My Aunt Yetta sewed quilts—and most of her family's clothes—on an antique treadle sewing machine that was powered by her foot.
The next 50 years of technological innovation added electricity and the zigzag stitch—and that was fine. As long as a machine could stitch patches of fabric to one another to create a quilt top (called piecing) and could sew together the quilt's bottom and top layers with batting in between (the actual quilting), we quilters could make our pretty blankets, quietly upgrading from one machine to another without missing a stitch.
Today, though, if you open up a high-end sewing machine, you'll find that inside it's eerily akin to your latest PC—jammed full of printed circuit boards, USB ports, memory cards, and user interfaces driven by touch screens.
Even a modest sewing machine has hundreds of built-in stitches, and the expensive models—wow. Bernina's stitch regulator, a gizmo that attaches to higher-end machines, ensures that free-motion quilting stitches are even; the device reads the movement of the fabric as you push it past the needle and adjusts the motor speed accordingly. One Brother model's LCD offers a "needle's-eye view" that lets a quilter line up the work exactly; precision is an important consideration for many quilting techniques. (One look at my own wandering quilting rows shows why.) Other features recognize the distance between the seam line and the edge of the fabric, even on gentle curves. Quilters care about quarter-inch seams because even slight inaccuracies in quilt blocks, of which there may be hundreds, compound themselves across a quilt that's three meters wide.
An average quilter will be delighted that the sewing machine threads the needle by itself and will never peer inside the box to find the servo motors and light-tripped switches. Almost everything is done in software anyway; in many machines, the only mechanical parts are those servomotors, video controllers, USB connectors, and the needle assembly and bobbin. "For us, it's really printing with thread," explains Dean Shulman, the senior vice president of Brother's sewing division.
The embedded software on a sewing machine's system board is almost all custom written—this is one domain not dominated by Windows Embedded CE. You download updates from the manufacturer's Web site onto a USB key that plugs into the sewing machine. You can also use the USB port to save and copy embroidery designs.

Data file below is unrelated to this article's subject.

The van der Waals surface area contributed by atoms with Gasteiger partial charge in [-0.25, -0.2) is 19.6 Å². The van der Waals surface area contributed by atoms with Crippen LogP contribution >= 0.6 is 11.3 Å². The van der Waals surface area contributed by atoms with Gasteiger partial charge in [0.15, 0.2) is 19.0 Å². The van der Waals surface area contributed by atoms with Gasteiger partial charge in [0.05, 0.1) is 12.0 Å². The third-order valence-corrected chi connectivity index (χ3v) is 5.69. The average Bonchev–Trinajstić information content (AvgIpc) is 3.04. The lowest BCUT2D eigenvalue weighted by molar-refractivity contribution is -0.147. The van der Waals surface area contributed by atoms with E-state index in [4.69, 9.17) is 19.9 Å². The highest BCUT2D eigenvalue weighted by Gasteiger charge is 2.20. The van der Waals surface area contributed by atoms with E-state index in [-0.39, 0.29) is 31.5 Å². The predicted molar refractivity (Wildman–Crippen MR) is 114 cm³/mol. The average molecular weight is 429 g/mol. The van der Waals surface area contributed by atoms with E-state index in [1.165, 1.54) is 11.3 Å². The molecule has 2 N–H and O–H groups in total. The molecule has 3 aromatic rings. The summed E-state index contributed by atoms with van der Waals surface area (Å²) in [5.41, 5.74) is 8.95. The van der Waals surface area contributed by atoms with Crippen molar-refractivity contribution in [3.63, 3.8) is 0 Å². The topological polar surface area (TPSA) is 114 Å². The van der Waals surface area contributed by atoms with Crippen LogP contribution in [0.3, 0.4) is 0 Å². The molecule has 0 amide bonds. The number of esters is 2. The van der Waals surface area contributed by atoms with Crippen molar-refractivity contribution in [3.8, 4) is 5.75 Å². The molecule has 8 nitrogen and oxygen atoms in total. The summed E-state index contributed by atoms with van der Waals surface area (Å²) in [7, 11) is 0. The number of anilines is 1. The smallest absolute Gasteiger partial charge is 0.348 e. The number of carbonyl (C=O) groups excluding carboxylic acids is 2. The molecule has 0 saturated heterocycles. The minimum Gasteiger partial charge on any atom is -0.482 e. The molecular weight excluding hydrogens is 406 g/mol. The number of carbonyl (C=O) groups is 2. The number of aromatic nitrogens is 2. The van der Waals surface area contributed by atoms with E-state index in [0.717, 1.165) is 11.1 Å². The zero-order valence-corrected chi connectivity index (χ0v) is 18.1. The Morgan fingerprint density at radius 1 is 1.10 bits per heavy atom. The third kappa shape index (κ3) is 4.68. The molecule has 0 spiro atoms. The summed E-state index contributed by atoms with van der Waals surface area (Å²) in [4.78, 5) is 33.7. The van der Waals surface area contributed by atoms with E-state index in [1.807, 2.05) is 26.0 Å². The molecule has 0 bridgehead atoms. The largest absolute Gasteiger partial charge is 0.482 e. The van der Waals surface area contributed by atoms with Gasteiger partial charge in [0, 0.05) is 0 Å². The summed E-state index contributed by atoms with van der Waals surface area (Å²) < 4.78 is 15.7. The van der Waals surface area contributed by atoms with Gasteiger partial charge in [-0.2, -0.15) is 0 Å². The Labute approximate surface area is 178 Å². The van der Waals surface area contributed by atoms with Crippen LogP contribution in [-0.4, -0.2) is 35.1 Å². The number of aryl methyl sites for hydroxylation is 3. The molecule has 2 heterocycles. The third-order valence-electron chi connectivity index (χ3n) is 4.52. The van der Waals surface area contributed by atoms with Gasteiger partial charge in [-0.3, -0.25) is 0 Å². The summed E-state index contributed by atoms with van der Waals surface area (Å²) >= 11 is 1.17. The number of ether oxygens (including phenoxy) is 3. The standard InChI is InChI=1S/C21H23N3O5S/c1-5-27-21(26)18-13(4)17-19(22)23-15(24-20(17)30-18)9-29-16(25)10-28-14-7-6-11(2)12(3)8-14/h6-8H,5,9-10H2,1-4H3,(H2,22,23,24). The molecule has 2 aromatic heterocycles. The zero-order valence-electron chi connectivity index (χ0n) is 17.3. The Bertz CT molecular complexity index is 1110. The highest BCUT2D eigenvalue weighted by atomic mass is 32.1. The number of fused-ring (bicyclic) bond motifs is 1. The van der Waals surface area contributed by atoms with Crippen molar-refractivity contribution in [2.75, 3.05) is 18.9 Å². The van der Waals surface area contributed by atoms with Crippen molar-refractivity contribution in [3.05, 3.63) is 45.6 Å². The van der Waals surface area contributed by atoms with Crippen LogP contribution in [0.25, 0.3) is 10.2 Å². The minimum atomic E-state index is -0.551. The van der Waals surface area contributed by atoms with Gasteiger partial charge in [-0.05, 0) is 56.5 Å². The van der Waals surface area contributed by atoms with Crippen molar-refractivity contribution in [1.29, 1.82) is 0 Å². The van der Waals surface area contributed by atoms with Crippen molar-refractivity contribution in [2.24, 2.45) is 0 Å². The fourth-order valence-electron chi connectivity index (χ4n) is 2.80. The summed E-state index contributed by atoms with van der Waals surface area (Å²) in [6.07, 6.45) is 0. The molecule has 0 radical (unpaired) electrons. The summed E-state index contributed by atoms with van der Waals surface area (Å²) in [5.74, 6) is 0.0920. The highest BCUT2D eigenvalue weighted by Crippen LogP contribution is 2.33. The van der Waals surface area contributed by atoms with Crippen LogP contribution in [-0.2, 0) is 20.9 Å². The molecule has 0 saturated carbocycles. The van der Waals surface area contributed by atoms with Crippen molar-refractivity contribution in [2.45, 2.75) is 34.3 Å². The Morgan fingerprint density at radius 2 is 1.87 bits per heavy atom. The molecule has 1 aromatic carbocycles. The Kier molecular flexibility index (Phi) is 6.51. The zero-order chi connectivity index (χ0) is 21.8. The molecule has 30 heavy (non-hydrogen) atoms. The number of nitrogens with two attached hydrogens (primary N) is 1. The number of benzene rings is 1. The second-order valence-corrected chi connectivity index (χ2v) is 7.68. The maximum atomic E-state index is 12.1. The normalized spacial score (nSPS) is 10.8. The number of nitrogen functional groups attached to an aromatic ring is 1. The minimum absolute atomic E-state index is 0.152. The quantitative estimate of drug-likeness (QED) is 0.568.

All these features are designed to help amateur quilters get professional results. The high-end sewing machines—which start at about US $6000 and can cost more than $10 000—help quilters work with more speed and accuracy, and best of all, avoid much of the tedium of an essentially repetitive craft.
The tech revolution goes beyond the sewing machines themselves. We can now scan images, create flashy kaleidoscope effects in Adobe Photoshop, and print the results directly onto fabric. Even a duffer like me can add nice touches, such as the engagement photo I put on the label of my niece's wedding quilt.
To be sure, hardware and software bring frustrations as well as opportunities. "Computerized technologies can be fickle and fragile," complains Stephanie Gordon, the owner of Swamp Quilts, in Gainesville, Fla. "I can understand the allure of a very high-tech computer, but I like to stick with the basics. My machine is not digital, but it is high quality, durable, and does exactly what I need it to do."
Still, most quilters have happily moved into the 21st century. "The sewing machine has opened up the gates of faster creative expression," says Bonnie Lyn McCaffery, a quilting book author and instructor who's been quilting for 27 years. McCaffery has learned to create continuous line designs for beautiful bobbin embroidery, using techniques that can't be duplicated by hand.
As in chess, automotive manufacturing, Lasik surgery, and a thousand other activities, human-machine collaboration can be a beautiful and productive thing.
Whether it's mothers and daughters or large quilting bees, quilting has always been a social activity, one in which women (and occasionally men) come together to sew and quilt, sharing experiences and techniques. Thus it's no surprise that quilting has become a "Web 2.0" activity. Online communities are active and vibrant—and have long ago moved beyond e-mail lists, discussion forums, and their modern equivalents, Facebook and Twitter.
Applications like Electric Quilt and Quilt-Pro are customized CAD applications that help quilters design quilt blocks, estimate fabric yardage, visualize patterns, and audition colors. Their online forums encourage quilters to share their completed designs; even a mystery book author (of quilting-related novels) has gotten into the spirit.
This article originally appeared in print as "A Different Kind of Multithreading."